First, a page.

SMYRNA, Tenn. – Nissan broke ground Wednesday on a $1.7 billion investment that will eventually bring an estimated 1,300 jobs to Middle Tennessee.
The automaker is expanding its suburban Smyrna plant to build lithium-ion batteries for its new electric car, the Leaf.
The plant will also be retooled to build the zero-emission vehicle beginning in 2012.
Nissan CEO Carlos Ghosn and Tennessee Governor Phil Bredesen were on hand for Wednesday's ceremony.
"Today's groundbreaking is about a lot of things but certainly for me and especially in this time it's about creating quality jobs," the governor said shortly after receiving a quick ride in a Leaf driven by Ghosn.
Ghosn added, "We think the U.S. will be one of the major markets for electric cars and that is why we are starting to build the capacity in order to respond to this demand."
Within weeks, bulldozers are expected to start churning up the old test track next to the Nissan plant where the addition will go.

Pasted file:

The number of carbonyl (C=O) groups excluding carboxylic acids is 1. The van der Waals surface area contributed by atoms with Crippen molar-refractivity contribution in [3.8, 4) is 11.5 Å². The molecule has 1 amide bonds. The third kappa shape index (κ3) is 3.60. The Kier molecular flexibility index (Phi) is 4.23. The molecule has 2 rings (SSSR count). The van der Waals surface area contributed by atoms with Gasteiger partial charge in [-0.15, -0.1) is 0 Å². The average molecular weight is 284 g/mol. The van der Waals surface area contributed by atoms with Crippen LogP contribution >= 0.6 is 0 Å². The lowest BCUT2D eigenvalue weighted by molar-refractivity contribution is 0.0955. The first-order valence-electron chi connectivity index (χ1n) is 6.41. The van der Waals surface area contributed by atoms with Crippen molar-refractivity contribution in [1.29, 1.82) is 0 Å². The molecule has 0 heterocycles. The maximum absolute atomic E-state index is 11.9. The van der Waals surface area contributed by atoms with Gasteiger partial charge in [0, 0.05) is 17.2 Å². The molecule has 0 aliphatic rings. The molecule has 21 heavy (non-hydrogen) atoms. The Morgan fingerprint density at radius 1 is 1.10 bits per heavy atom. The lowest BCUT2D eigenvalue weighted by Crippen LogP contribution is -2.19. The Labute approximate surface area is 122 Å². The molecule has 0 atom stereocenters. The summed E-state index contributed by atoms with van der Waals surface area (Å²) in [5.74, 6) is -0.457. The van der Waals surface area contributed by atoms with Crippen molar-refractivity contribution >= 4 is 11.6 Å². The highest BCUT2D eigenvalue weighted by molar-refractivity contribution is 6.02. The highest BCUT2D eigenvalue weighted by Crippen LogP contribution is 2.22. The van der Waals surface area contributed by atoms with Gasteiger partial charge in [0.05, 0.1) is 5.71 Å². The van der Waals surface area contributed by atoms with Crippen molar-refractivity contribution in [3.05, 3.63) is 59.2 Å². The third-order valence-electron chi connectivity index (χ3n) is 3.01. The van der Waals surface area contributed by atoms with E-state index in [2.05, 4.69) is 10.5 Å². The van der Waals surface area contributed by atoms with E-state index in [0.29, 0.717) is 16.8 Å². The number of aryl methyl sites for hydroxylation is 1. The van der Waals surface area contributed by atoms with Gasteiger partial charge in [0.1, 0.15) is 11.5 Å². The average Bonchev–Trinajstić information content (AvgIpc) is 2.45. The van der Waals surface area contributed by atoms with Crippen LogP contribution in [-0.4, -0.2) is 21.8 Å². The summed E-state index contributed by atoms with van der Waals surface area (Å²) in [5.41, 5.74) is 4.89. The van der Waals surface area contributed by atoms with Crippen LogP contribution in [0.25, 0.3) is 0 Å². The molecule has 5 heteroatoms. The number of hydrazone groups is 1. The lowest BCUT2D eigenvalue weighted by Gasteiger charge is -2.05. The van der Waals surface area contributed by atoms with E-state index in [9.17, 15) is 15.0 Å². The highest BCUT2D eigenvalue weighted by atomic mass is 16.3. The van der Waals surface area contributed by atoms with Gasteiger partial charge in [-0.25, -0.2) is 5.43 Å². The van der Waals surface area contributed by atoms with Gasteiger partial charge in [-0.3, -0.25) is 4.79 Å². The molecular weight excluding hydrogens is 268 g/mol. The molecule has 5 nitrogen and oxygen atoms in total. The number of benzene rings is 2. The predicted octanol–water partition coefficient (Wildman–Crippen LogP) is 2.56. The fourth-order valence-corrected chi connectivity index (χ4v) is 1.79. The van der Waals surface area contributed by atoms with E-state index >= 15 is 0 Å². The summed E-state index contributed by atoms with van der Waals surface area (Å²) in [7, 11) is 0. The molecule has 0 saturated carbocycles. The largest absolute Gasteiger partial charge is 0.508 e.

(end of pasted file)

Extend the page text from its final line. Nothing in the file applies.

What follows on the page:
Covering 1.3 million square feet when complete, the battery plant will be among the largest vehicle manufacturing plants in North America.
The battery addition and the retooling of the Smyrna plant are also expected to add 250 constructions jobs for the duration of the two-year building process.
When fully operational, the Smyrna plant is projected to produce 200,000 batteries and 150,000 vehicles a year.
The first Leafs will be made in Japan and arrive at dealerships late this year.
Nissan said it has already received 19,000 orders in the United States and Japan and may soon have to stop taking preorder reservations.
Nissan currently has about 3,800 employees at the assembly plant in Smyrna. The Japanese automaker's North America headquarters is in nearby Franklin.